If you’ve ever shopped online before, there’s probably been numerous times you’ve gone back and forth between checking your cart, and looking at products. This back and forth can be grating if everything has to reload, or if you have to go find your place again.
Set up your site to be as linear as possible, allowing seamless navigation between the cart, checkout, and product listings.
Provide as many payment options as possible
Since you’re trying to make money, it’s probably best to provide as many ways as possible to do so. Try to branch out from the usual Visa and Mastercard options, and consider adding PayPal, Google Pay, and even cryptocurrency if you’d like.
If you do, provide an easy way for customers to log into these platforms without losing their place.
Use calls-to-action on checkout pages
Calls-to-action are something most of us are familiar with when it comes to writing effective sales copy, but it’s almost always left out of carts and checkout pages. This is largely due to most site owners thinking the deal has already been closed if there is an item in the cart.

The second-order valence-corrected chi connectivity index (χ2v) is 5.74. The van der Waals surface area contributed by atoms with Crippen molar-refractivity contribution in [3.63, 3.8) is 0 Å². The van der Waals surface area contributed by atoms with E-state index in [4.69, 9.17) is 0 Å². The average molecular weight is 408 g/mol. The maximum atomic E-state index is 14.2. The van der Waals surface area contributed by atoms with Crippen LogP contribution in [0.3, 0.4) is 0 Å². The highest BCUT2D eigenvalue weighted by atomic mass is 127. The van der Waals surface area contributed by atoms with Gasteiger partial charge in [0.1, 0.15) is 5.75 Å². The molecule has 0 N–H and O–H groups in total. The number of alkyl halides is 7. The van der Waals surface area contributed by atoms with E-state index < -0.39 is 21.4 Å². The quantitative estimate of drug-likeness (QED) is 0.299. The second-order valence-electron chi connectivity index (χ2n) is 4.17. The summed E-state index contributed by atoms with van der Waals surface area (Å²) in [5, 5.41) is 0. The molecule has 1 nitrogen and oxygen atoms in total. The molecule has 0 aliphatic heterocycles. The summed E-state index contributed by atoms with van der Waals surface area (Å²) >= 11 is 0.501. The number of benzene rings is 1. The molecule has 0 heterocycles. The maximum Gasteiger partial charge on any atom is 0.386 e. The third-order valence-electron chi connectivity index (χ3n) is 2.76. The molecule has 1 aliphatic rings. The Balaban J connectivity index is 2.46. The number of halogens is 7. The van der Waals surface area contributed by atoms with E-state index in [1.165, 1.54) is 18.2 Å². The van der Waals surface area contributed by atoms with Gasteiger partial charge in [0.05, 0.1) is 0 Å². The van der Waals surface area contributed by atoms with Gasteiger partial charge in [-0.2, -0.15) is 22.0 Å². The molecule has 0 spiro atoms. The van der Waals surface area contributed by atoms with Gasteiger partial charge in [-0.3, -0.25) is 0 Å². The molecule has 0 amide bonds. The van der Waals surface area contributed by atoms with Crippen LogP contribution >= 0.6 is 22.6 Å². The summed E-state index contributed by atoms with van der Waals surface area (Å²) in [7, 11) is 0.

As I showed you earlier, this is not the case at all.
You have to keep the sales push going the entire time, and that includes calls- to-actions on cart and checkout pages, says Carla Lewis from TRT. These don’t have to be long winded or clever; short and simple will work just fine.
Make cart-saving simple & easy
When shopping online, there’s nothing worse than spending time shopping, having to leave the computer or close your phone, only to later come back and see that your cart has been emptied, meaning you have to start over. That can devastate your sales, for obvious reasons.
There are numerous ways to save a cart.
Don’t require a login to check out
Speaking of annoying aspects of shopping online, another cart killer is requiring someone to create an account, or log in to make a purchase. This can be agitating after spending time shopping, only to be told you have to register, check an email, come back, log in and then make the purchase.
Always allow a guest checkout option.
You can still ask for the customer’s email in the information field at the end, as they’ll likely want an update on their shipment anyway. You can use that email address for direct marketing later.
Be upfront about all aspects of shipping